Tamil Migrants Running Short Of Cash For Legal Help

Tamil migrants running short of cash for legal help

By Douglas Quan
Postmedia News, September 16, 2010

Funding is quickly running out for lawyers who have been representing 492 Tamil migrants who arrived in Canada aboard the MV Sun Sea last month.

The revelation came during a Federal Court hearing into the government's challenge of the release of a handful of migrants earlier this week.

Douglas Cannon, one of the lawyers representing the migrants, gave reporters copies of a letter from the Legal Services Society of B.C. informing duty counsel that money for the case is quickly being depleted.

'The society's immigration funding is limited, and the arrival of the 490 Tamils who are currently detained has placed us in a position where funding their detention reviews . . . will, very shortly, exhaust our current resources allocated to immigration matters,' the letter reads.

Reached by phone, the society's executive director Mark Benton said that the society budgeted $1.5 million for immigration cases this year. But that amount is based on an average of 700 to 800 refugee claims.

'We've got 490 more people than we expected,' he said.

The fact that lawyers are now not only having to represent migrants at detention review hearings but also in Federal Court is adding to the burden, Benton said.

Right now, the society doesn't have enough funds to see them through to March, Benton said. He said the society is in discussions with the federal Department of Justice for additional funding. He said the province has also been notified.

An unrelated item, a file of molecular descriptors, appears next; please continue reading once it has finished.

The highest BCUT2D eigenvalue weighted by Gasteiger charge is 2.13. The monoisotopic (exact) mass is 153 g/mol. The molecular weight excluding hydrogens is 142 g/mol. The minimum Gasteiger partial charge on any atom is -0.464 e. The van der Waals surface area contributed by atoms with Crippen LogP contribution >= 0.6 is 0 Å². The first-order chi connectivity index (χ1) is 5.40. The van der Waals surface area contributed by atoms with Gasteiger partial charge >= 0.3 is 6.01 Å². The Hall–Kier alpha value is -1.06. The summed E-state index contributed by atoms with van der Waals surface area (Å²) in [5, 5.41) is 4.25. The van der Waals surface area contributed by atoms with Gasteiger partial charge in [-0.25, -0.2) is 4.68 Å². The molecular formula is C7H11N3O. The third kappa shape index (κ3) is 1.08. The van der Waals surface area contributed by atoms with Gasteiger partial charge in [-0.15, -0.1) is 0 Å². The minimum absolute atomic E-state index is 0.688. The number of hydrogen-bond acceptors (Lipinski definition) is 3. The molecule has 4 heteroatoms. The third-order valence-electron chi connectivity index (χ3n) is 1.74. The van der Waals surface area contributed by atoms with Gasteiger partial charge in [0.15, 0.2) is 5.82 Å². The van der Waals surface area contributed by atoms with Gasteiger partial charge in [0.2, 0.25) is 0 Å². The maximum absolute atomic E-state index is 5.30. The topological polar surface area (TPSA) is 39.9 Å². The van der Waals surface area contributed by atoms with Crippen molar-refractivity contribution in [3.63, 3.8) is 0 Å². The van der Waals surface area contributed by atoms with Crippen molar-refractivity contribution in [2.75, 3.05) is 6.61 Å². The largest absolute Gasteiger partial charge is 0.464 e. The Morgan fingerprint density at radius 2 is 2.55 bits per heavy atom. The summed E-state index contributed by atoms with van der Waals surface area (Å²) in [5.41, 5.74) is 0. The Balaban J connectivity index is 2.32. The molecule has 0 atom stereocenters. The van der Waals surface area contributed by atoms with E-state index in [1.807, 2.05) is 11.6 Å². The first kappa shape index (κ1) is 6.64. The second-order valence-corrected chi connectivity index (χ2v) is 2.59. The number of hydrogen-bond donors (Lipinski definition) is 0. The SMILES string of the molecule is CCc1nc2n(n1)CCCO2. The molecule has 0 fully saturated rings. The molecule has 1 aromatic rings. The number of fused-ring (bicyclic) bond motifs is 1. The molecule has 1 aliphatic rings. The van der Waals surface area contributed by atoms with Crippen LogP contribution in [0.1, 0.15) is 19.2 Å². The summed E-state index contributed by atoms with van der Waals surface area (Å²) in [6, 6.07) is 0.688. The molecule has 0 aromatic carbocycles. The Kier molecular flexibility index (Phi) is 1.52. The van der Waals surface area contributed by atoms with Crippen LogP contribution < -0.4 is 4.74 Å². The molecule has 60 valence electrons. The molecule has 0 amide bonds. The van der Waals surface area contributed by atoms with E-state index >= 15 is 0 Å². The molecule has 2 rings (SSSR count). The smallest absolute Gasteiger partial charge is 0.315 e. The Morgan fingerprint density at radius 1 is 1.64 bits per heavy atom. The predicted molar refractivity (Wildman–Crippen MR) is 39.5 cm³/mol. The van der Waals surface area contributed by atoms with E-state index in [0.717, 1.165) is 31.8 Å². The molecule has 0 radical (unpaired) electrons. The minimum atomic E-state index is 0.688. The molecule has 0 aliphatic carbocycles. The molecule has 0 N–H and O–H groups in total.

Cannon said that another option they have is to appeal to the Federal Court to issue an order that additional public funds be allocated 'in the interests of justice.'

'We're very close to that point,' he said.

Meanwhile, Federal Court heard lengthy arguments Thursday about the detention of four migrant women three mothers and a single woman whose releases from detention were blocked by the federal government earlier this week.

At the hearing for the three mothers, government lawyer Banafsheh Sokhansanj argued that the releases were premature because 'there remain serious doubts and concerns about their identity.'

Cannon, representing the mothers, said they have been very co-operative and that the Immigration and Refugee Board adjudicator who made the decision to release them is an 'expert' at his job, and that the law does not prohibit the release of individuals even if their identities have not been verified.

He also noted that the 76 Tamil migrants who arrived on another ship last year were subsequently all released and that they all have been adhering to the terms and conditions of their releases.

The judge said he would make a decision on the matter either late Thursday night or early Friday morning.

If the judge agrees to extend the stay of releases that could set the stage for another hearing to determine whether the Immigration and Refugee Board erred in its decision by acting beyond its jurisdiction or by making an error in law or fact or both.

On Wednesday, two more migrants a husband and wife were ordered released from detention. The government has moved to block their releases as well.

Earlier this week, a pregnant woman with three children became the first of the 492 Tamil migrants to be released since they arrived on the B.C. coast on Aug. 13. The government has not contested her release.